EMP ShieldI believe it was Clint Eastwood, in one of his Dirty Harry movies, who once said; “A man has got to know his limitations.” I know mine — I just don’t fool around with much of anything electrical. The first EMP Shield product I wanted to install was the one for protecting vehicles from an EMP attack. I read the instructions, and I wasn’t sure I was reading them correctly, and it couldn’t be “that” easy to install in my pick-up truck. So, I called a friend, who is a retired US Air Force jet engine mechanic to come and do the install for me…well, I’m still living it down. This device from EMP Shield attaches with just three wires: the red one attaches to the positive side of your vehicle’s battery, the black on to the negative side of the battery, and the green wire is the ground. Well, duh? Even I could have done that…it was “that” easy.

Next up was the EMP Shield-protected power strip device for protecting things like a portable generator or a travel trailer. Again, I was confused, it couldn’t be that easy — but it was. I sent an e-mail to the nice folks at EMP Shield to confirm the installation ease. Yep, you just plug it in.

The aforementioned EMP Shield device (shown at the top of this article) simply plugs into a generators electrical outlet, and it has six outlets that you can plug other electrical devices into. Wait one minute, did I read that right —just plug it in — and you plug it in, and leave it plugged in before an EMP attack. Okay, so I plugged it into my larger portable generator, and all I need to do now is, start the generator up. It will have been protected against any EMP attack, and then use one of the other outlets to plug-in any electrical device I want to us. Wow! Okay! That was super-easy. To use this same device on say, a travel trailer, you simply plug it into an outlet inside the trailer and when there is an EMP attack, your trailer is safe — just plug-in any electrical devices you want to use. Of course, this calls for an second EMP Shield device. I prefer to leave this one plugged into my portable generator, however if funds permit at some point, I’d purchase another one and keep it in my trailer.

Two other EMP Shield protectors were sent for testing — at least, as far as installation. I know my limitations, and one of these will be installed in my circuit breaker box in the house, and everything plugged in when there is an EMP attack will be saved. So, this calls for an electrician to install it — still, it doesn’t seem all that complicated. I have a friend who is very handy when it comes to just about everything, and he said he could “probably” install it for me. Still, I’ll pay a qualified electrician to do it so I won’t have anything to worry about.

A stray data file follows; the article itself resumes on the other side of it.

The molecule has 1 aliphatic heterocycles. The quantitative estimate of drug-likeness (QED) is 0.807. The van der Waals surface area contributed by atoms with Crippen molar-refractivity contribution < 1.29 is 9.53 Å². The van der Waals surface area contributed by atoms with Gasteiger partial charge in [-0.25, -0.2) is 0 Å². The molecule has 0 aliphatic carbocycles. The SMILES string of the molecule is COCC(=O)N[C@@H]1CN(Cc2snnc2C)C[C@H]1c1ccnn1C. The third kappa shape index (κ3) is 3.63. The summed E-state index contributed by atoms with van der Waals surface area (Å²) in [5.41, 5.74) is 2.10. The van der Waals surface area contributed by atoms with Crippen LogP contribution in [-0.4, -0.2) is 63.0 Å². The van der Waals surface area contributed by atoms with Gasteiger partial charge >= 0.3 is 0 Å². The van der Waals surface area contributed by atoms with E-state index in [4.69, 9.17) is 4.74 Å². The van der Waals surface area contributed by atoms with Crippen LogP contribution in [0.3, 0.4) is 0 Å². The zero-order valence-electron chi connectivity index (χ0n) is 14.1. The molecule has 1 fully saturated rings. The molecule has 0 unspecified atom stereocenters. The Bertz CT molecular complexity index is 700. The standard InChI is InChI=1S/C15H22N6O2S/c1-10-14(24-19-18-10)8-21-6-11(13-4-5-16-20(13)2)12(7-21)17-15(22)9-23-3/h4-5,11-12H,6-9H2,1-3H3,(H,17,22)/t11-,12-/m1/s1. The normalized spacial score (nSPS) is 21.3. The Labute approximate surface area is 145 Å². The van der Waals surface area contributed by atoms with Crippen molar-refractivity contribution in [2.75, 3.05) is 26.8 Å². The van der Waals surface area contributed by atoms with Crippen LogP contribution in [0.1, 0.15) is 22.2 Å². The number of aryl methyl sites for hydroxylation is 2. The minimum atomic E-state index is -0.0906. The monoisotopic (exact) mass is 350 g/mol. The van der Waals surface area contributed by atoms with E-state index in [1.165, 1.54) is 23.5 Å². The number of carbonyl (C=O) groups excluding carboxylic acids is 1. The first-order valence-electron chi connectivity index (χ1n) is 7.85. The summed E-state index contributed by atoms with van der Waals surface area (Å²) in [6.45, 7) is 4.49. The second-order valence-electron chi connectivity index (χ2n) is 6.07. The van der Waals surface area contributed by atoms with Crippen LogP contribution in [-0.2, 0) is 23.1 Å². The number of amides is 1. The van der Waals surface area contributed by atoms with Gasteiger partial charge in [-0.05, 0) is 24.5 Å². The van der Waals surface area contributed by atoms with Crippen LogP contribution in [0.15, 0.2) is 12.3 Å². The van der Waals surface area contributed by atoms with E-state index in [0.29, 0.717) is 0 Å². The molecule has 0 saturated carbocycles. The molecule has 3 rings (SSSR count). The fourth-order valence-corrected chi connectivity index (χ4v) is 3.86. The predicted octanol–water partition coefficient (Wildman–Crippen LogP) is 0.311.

EMP ShieldNow, I got to thinking about my pickup truck, and it starts with a key fob, that has a computer chip inside of it — no regular key is used. Would I be able to start my pickup truck if it was struck by an EMP attack, using my key fob? So, I contacted EMP Shield and discussed this with their technician. He had to have the make, model and year of my truck, to research this question. Sure enough, my key fob, would most likely be useless, because the computer chip inside of it, would be “killed” by an EMP attack. So they suggested that I keep my key fob inside of a Faraday bag, to protect it from an EMP. It is a little bit inconvenient, to remember to stick my key fob into the bag, and then in my pants pocket, but it needs to be done in order to protect the key fob. So, before you lay out your hard-earned cash, check with EMP Shield, if you have a vehicle that starts with a key fob, to see if you need to protect it in a Faraday bag. These little bags are sold all over Amazon.com — I got two of them for $12 with shipping, so its not a big deal to get several. My wife uses one for her key fob, for my truck, since her SUV starts with a regular key.

There is a wealth of information at the  www.EMPShield.com web site about their products and what an EMP can do, so research their website, and if you can’t find the answer to your questions, send them an e-mail or give them a call, they are happy to help you out, in making the right decisions about which one of their products you need. I’ve only barely touched on some of the information I gleaned from their web site, so do your homework, before you purchase any of their products.

Now, here’s one question I’ve received a lot from folks, and once again, I’m no expert when it comes to the effects of an EMP. I personally don’t want to have the only vehicle that is still running. In short order, someone will sure attempt to steal my vehicle — either covertly or by deadly force. My plan is, in the event of an EMP strike on our country, is to pick up my wife from her job she is only 10-miles from home in a very small town — no problem getting to her and getting her home. Next up would be my oldest daughter, and she is 25-miles away, still I know that I could get to her and get her home. But my youngest daughter lives 200-miles away. There is no way I could possibly get to her…l would have to get through at least four large cities — and with the abandoned cars on the roads, would be next to impossible to get through, and then back home.

I believe that, anything you need to do with your lone running vehicle, needs to get done within a few hours after an EMP strike. After that, people will be out there and wondering why your rig is running, when none of theirs aren’t. This is something to seriously think about! Still, I believe the EMP Shield for a vehicle is a very good idea, if only you use that rig for a few short “errands” and then park it. After that, it will be a free-for-all, and everyone will want your vehicle or for you to drive them someplace in your vehicle. It’s just not feasible if you ask me —you’re only inviting trouble.